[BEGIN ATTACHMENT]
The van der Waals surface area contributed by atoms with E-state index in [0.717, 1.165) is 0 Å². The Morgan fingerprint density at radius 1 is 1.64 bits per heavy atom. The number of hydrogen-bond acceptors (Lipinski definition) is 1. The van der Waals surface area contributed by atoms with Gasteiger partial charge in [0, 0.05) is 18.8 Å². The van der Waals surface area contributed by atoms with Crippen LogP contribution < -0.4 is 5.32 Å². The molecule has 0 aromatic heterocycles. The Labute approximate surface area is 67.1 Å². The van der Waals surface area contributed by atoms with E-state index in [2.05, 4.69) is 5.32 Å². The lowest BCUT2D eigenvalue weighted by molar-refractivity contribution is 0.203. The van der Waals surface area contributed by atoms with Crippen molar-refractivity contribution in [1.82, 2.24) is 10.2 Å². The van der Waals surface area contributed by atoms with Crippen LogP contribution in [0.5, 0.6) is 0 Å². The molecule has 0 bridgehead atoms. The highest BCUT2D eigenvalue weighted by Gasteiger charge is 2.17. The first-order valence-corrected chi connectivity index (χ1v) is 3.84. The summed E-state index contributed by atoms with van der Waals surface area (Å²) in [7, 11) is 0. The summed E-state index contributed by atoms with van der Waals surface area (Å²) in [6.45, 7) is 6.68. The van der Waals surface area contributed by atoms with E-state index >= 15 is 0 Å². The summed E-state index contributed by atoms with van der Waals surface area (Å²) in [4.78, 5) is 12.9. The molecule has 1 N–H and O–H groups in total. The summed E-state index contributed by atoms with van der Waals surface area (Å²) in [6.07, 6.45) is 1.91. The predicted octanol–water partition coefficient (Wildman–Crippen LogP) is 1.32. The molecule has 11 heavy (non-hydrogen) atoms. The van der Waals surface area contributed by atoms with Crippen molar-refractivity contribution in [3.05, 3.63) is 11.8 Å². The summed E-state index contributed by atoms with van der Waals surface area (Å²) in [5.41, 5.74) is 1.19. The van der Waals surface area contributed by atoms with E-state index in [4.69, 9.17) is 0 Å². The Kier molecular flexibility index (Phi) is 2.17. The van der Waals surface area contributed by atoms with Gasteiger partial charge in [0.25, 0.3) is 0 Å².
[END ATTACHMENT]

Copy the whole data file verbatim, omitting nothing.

The van der Waals surface area contributed by atoms with E-state index in [0.717, 1.165) is 0 Å². The Morgan fingerprint density at radius 1 is 1.64 bits per heavy atom. The number of hydrogen-bond acceptors (Lipinski definition) is 1. The van der Waals surface area contributed by atoms with Gasteiger partial charge in [0, 0.05) is 18.8 Å². The van der Waals surface area contributed by atoms with Crippen LogP contribution < -0.4 is 5.32 Å². The molecule has 0 aromatic heterocycles. The Labute approximate surface area is 67.1 Å². The van der Waals surface area contributed by atoms with E-state index in [2.05, 4.69) is 5.32 Å². The lowest BCUT2D eigenvalue weighted by molar-refractivity contribution is 0.203. The van der Waals surface area contributed by atoms with Crippen molar-refractivity contribution in [1.82, 2.24) is 10.2 Å². The van der Waals surface area contributed by atoms with Crippen LogP contribution in [0.5, 0.6) is 0 Å². The molecule has 0 bridgehead atoms. The highest BCUT2D eigenvalue weighted by Gasteiger charge is 2.17. The first-order valence-corrected chi connectivity index (χ1v) is 3.84. The summed E-state index contributed by atoms with van der Waals surface area (Å²) in [7, 11) is 0. The summed E-state index contributed by atoms with van der Waals surface area (Å²) in [6.45, 7) is 6.68. The van der Waals surface area contributed by atoms with E-state index >= 15 is 0 Å². The summed E-state index contributed by atoms with van der Waals surface area (Å²) in [4.78, 5) is 12.9. The molecule has 1 N–H and O–H groups in total. The summed E-state index contributed by atoms with van der Waals surface area (Å²) in [6.07, 6.45) is 1.91. The predicted octanol–water partition coefficient (Wildman–Crippen LogP) is 1.32. The molecule has 11 heavy (non-hydrogen) atoms. The van der Waals surface area contributed by atoms with Crippen molar-refractivity contribution in [3.05, 3.63) is 11.8 Å². The summed E-state index contributed by atoms with van der Waals surface area (Å²) in [5.41, 5.74) is 1.19. The van der Waals surface area contributed by atoms with E-state index in [4.69, 9.17) is 0 Å². The Kier molecular flexibility index (Phi) is 2.17. The van der Waals surface area contributed by atoms with Gasteiger partial charge in [0.25, 0.3) is 0 Å².